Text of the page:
0. Introduction to Assignments

Assignment 0: Introduction to Assignments #

This first assignment is a sort of practice in working with and submitting assignments. While your assignments in the remainder of the semester focus on computing in Python, this assignment instead focuses on getting you started with some of the tools we will be using this semester.

Do the reading #

Before getting started on the assignment, we recommend doing the corresponding reading, which covers the information you need to complete the assignment. You can also do the assignment and the reading together, if you prefer.

Make a GitHub account, if you don’t have one already. #

Go to GItHub and make an account. You may use this when applying to jobs, so we recommend sticking to something more or less professional sounding. Then, submit the username through Canvas. You need to do this early, so we can give you the proper permissions that will allow you to submit the rest of the assignment.

Install the virtual machine. #

A Virtual Machine (VM) is exactly what it sounds like—a virtual computer inside your computer. Virtual Machines are useful tools for software developers. Individual computers can have a variety of settings and software that make them unique. These differences can cause problems with software. It is helpful to have everyone on a team using the exact same computer with the same settings, aka, a virtual machine. You can probably see why the instructors like this tool—we want all students to be working in the same computing environment. This makes your software more likely to work, and makes troubleshooting easier.

Please install a virtual machine (VM) that runs a full-featured version of Ubuntu (an operating system). To get this VM up and running, you will first need to download and install VirtualBox. VirtualBox is a program that will run the virtual machine. Read the instructions carefully. You want to click on the link below the header “VirtualBox 6.1.16 platform packages” that corresponds with the operating system currently on your computer. For most of you, that will be the link “Windows hosts.”

You will also need to download the VM “image file”. An “image file” is basically a summary of all the settings and state of a computer system, stored as a single file. This is the information that lets everyone have the same VM. You can get the image file here. Please note that this image file is large (almost 5 GB) so you will need the necessary disk space, as well as a stable (and preferably fast) Internet connection.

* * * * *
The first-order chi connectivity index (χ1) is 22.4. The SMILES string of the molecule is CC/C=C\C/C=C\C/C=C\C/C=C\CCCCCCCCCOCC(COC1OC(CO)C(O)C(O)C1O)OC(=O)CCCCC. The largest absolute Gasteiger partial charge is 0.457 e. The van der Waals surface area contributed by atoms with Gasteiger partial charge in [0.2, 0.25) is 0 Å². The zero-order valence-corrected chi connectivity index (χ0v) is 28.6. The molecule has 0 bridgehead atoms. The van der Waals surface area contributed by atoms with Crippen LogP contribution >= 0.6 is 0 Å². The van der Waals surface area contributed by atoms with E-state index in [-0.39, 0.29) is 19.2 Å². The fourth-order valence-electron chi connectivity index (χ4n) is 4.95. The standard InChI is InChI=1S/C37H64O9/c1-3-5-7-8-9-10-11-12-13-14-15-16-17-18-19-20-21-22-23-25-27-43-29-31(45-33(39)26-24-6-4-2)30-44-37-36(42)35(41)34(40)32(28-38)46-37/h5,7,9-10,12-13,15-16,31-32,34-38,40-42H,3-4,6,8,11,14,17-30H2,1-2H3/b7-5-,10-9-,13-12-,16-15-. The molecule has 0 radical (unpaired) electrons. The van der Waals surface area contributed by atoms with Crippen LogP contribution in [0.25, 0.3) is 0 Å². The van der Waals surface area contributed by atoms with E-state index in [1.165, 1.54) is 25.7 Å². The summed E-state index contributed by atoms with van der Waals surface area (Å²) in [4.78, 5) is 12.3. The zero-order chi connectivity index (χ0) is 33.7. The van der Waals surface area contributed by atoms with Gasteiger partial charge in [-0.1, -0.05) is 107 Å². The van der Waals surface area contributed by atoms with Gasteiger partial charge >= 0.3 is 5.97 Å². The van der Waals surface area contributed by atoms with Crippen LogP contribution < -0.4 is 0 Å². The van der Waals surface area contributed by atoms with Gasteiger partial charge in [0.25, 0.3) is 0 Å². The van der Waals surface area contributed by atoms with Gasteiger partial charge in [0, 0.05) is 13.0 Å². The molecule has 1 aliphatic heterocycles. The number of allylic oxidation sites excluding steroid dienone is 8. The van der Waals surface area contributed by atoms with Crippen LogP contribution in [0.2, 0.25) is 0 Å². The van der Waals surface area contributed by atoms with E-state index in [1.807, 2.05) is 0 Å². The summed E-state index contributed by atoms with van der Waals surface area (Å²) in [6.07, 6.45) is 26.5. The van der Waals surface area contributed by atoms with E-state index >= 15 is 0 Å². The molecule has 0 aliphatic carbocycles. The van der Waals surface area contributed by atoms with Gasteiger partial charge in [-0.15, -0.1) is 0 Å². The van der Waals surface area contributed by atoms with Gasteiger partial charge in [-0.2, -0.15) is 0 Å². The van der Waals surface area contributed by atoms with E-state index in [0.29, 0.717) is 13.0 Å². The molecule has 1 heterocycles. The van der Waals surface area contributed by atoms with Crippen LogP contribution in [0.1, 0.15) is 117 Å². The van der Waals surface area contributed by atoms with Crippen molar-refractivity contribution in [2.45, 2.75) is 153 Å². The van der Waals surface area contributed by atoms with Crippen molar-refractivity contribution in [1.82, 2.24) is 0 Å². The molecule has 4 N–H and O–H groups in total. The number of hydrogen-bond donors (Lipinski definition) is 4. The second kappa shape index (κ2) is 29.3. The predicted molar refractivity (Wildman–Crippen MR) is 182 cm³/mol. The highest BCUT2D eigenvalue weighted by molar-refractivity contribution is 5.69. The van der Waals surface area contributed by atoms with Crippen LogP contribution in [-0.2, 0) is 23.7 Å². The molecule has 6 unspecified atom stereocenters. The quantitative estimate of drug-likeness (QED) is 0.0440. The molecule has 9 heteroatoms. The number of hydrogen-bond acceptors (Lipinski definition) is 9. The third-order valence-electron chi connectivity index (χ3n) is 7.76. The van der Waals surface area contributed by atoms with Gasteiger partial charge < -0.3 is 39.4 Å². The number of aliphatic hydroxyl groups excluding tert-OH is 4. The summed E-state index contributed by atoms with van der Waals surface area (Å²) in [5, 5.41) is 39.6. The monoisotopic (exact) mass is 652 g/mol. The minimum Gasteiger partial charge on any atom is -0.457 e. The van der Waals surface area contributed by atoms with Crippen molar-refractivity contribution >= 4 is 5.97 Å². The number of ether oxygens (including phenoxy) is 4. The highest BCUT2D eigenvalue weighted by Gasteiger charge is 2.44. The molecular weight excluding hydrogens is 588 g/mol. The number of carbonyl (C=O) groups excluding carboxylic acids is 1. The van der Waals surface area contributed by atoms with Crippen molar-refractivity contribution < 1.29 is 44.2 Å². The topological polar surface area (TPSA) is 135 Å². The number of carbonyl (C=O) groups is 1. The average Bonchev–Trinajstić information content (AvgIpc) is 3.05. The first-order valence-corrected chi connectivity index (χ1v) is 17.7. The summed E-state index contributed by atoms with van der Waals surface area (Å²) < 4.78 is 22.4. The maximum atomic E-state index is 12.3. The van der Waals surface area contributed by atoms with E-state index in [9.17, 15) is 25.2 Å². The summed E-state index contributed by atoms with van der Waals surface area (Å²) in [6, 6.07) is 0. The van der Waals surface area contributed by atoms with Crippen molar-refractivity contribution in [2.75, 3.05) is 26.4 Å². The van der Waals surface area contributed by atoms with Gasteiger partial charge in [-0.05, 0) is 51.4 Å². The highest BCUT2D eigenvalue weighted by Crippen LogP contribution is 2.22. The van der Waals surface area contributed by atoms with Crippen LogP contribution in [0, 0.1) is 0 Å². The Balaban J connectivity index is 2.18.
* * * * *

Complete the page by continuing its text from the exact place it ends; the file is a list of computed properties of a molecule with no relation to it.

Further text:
To get things set up, open VirtualBox. Select File -> Import Appliance. From there, select the ubuntu_2004.ova file and proceed with the import. You can use the default appliance settings.

Once you have done this, you should be able to start up the VM by clicking the green arrow labeled Start. The password for the user account is “Python 3!” (note the space in the middle).

We have done most of the setup for you, but you will still need to set your own username and email in Git. To do that, simply follow the Configure Git section of the computational setup for the course.

Fork and clone! #

After we’ve given you permissions to access the course repository (or repo), which is called “softdes-2021-01” there’s a few steps you’ll need to take. For more details, see the reading, but we’d like you to fork the repo to your own account, and clone it to your virtual machine you just installed. This repo has a folder for Assignment0, which is the survey described next.

Complete the survey and submit! #

Normally, our assignments will be distributed through Git, but in this first (or zeroth) assignment, we assume that you have never used Git before. So this assignment will be described here.

We would like you to fill out the following course survey. Please include:

  • Preferred Name
  • Pronouns
  • Time Zone
  • Previous experience in programming (as an integer 1-5, with 5 being a lot of experience for an Olin student)
  • A text explanation of your previous experience in programming
  • Previous experience with Python (1-5, with 5 being a lot of experience for an Olin student)
  • A text explanation of your experience with Python
  • Previous experience with command command line/Git (1-5, with 5 being a lot of experience for an Olin student)
  • A text explanation of your experience with command line/ Git
  • What do you hope to get from this course?
  • What concerns do you have in taking this course?

Here’s an example of how Steve would fill out this survey:

preferred_name = "Steve"
pronouns = "he/him/his"
previous_programming_exp = 5
previous_programming_description = "Blah"
learning_goals = [
    "I hope to learn Python",
    "I want to figure out what Git is"
]
concerns = [
    "I'm scared of computers",
]

(Is Steve really scared of computers? We will have to observe him closely this semester.)

Then submit this survey by staging, committing, and pushing via git.